In this exploration of technology and...

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The Robin Hood of academics - open access publishing debate series

Samara Bissonnette

In "Open Access and the future of academic publishing", the second installment of a three part debate series on copyright and the modern academic, Glen Rollan and Michale Geist attacked the highly controversial academic subject of open access publication. Once upon a time, open access - defined here as free and accessible sources for the masses - was the dominant means of publication. Since then however, academic sources have become harder for authors to publish and in turn, harder for the average reader to access. In the last few years, there has been an on-going struggle to bring back open access once again! A sort of Robin...

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Feeding the future: A Canadian standoff

Terry Soleas

Genome Canada presented a draft brief that they have been refining as a part of their GE3LS (Genomics and its Ethical, Environmental, Economic, Legal and Social aspects) Series at Congress 2014 entitled  “Feeding the Future: Can Scientists, Regulators and Activists agree?”. Genome Canada is a not-for-profit organization founded in 2000 to administer and foster large-scale genomics research in Canada. Thus far, Genome Canada has invested 2.3 billion dollars in...

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A new imagination - Catherine Dauvergne and the new politics of immigration

Samara Bissonnette

In an installment of the Big Thinking series for Congress 2014, Catherine Dauvergne delivered one of her newest big ideas yesterday at Brock University in a presentation titled "The End of Settler Societies and the New Politics of Immigration". As a member of The Trudeau Foundation, which was founded in 2001 in tribute to the humanitarian virtues of Pierre Trudeau himself, Dauvergne acts as a pro-bono lawyer, a teacher, and a student of research herself, as she researches a new understanding of the politics of immigration around the world, with particular attention to our Canadian home. As a professor, she imparts advice and assistance to young scholars in her field and maintains the belief that "to really do justice to a big idea, you need time more than anything else", to which she added that "the Trudeau Foundation is a gift of time" to her...

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Being the best research assistant you can be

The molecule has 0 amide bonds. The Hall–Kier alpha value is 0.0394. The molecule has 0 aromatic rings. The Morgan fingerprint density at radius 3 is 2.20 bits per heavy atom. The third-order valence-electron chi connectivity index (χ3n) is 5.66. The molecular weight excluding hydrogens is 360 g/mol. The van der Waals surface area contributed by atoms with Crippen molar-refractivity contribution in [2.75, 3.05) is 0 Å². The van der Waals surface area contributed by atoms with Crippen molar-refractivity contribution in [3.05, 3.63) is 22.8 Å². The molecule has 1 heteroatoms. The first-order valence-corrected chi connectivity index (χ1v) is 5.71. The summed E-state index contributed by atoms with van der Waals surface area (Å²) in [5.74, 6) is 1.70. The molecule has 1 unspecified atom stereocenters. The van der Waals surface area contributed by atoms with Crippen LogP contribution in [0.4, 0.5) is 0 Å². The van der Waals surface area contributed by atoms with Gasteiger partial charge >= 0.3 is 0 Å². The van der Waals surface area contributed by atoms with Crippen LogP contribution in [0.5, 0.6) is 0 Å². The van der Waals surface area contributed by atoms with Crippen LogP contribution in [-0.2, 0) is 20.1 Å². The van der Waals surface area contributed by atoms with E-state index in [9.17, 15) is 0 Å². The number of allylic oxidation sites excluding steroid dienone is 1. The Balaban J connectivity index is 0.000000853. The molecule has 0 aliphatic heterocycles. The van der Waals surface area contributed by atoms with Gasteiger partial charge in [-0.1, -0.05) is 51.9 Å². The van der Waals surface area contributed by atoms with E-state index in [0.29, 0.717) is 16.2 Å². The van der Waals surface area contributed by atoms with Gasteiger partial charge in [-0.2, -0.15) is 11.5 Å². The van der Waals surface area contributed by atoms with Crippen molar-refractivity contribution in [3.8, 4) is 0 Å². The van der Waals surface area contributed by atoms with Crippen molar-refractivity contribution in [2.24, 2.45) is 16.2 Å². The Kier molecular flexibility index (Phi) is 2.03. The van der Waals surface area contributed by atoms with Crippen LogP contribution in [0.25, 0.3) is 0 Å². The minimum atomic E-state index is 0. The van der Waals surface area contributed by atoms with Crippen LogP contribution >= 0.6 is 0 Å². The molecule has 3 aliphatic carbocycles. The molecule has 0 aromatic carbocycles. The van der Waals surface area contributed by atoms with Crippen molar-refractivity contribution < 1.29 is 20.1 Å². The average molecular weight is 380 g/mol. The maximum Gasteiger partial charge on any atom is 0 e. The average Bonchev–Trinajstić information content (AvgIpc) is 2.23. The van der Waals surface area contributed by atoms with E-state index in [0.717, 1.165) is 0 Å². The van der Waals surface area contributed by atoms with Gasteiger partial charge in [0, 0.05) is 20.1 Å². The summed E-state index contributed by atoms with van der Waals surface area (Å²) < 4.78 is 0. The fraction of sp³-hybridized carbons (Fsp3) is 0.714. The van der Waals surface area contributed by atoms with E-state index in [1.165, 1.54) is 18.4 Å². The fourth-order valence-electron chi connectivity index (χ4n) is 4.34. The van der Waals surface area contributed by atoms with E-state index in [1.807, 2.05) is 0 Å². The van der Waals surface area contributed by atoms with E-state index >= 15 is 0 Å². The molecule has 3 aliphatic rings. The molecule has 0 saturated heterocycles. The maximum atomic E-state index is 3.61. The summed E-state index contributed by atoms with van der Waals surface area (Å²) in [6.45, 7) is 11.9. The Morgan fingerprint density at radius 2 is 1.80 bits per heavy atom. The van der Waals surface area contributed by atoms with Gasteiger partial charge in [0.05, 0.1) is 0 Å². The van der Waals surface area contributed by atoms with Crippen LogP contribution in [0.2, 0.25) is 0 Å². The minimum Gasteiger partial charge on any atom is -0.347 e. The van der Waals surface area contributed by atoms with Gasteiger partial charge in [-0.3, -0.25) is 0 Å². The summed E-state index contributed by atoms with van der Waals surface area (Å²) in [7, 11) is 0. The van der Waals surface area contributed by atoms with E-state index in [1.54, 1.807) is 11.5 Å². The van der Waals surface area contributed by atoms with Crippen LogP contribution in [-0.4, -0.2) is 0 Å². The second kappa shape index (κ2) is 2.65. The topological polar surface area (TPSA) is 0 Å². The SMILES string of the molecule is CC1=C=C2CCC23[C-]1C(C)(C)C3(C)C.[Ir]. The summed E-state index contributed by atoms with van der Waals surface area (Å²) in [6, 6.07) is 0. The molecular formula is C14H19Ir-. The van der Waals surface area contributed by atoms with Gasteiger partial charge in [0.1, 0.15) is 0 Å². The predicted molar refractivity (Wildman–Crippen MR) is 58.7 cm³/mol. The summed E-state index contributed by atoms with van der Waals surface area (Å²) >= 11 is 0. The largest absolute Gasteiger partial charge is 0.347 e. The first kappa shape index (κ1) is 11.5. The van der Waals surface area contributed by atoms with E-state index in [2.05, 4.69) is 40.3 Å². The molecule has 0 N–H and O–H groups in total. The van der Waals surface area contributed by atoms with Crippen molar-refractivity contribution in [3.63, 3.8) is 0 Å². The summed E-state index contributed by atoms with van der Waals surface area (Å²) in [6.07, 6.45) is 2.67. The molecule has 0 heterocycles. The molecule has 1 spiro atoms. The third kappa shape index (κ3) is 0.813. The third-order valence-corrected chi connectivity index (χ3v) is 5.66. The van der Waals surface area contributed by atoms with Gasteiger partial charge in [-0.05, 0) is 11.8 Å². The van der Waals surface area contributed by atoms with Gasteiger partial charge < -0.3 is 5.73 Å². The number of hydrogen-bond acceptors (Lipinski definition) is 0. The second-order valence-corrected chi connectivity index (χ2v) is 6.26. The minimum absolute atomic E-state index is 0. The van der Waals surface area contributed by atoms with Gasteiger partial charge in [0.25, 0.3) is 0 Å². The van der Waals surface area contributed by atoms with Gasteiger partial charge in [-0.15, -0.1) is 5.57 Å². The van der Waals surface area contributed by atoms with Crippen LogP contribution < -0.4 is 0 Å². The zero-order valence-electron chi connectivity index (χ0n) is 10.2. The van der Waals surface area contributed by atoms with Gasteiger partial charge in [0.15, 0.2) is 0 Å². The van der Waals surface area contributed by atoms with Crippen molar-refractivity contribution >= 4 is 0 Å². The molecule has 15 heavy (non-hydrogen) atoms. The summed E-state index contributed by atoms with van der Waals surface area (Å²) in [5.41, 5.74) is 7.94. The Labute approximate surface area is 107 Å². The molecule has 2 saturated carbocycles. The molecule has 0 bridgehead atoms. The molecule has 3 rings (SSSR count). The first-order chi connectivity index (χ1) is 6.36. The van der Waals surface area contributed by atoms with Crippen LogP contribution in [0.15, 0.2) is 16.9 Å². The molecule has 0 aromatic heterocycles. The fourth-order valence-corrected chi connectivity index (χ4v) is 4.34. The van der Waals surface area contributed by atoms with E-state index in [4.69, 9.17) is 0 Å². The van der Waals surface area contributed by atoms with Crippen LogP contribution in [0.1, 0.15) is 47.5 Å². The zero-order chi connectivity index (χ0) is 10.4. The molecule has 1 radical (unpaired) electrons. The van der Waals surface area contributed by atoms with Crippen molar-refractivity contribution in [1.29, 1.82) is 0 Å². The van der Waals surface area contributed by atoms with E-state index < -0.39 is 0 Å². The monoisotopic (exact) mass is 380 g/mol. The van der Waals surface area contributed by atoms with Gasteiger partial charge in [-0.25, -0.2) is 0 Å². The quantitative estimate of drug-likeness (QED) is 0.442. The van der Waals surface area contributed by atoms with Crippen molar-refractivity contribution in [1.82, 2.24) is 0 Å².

Terry Soleas

Dr. Michelle McGinn in an extension of her role as the Associate Dean of Research and International Initiatives led a workshop on helping research assistants deepen their engagement with the research process, improve their skillset as well as improve their marketability. The workshop began with a reflective exercise to determine what each attendee knew, wanted to know, and had learned.

Those present participated in case studies, interactive discussions and collaborative activities to explore some common dilemmas, challenges and opportunities often faced by research assistants. The groups then nominated one member to present their group findings.

Being a research assistant, I found the workshop extremely helpful. Some common themes included discussions of what research assistants do, what are the benefits...

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Real world plot-lines and violent media

Jessica Dixon

As a member of the media-obsessed public, I take pride in my expansive knowledge regarding technological developments and other forms of media produced by our digital culture. I have grown up with the re-enforced idea that this mind-set is a good one to have; however, critical-thinker Rose Dyson has dared to ask the question: “is it?”

On Wednesday, May 28 Brock University’s Schmon Tower Boardroom was filled with eager listeners as Dyson gave a keynote address for the Canadian Peace Research Association (CPRA) entitled “Peace building in a digital age”. Focusing on the implications surrounding the over-consumption of violent media, Dyson examined how this could impact on...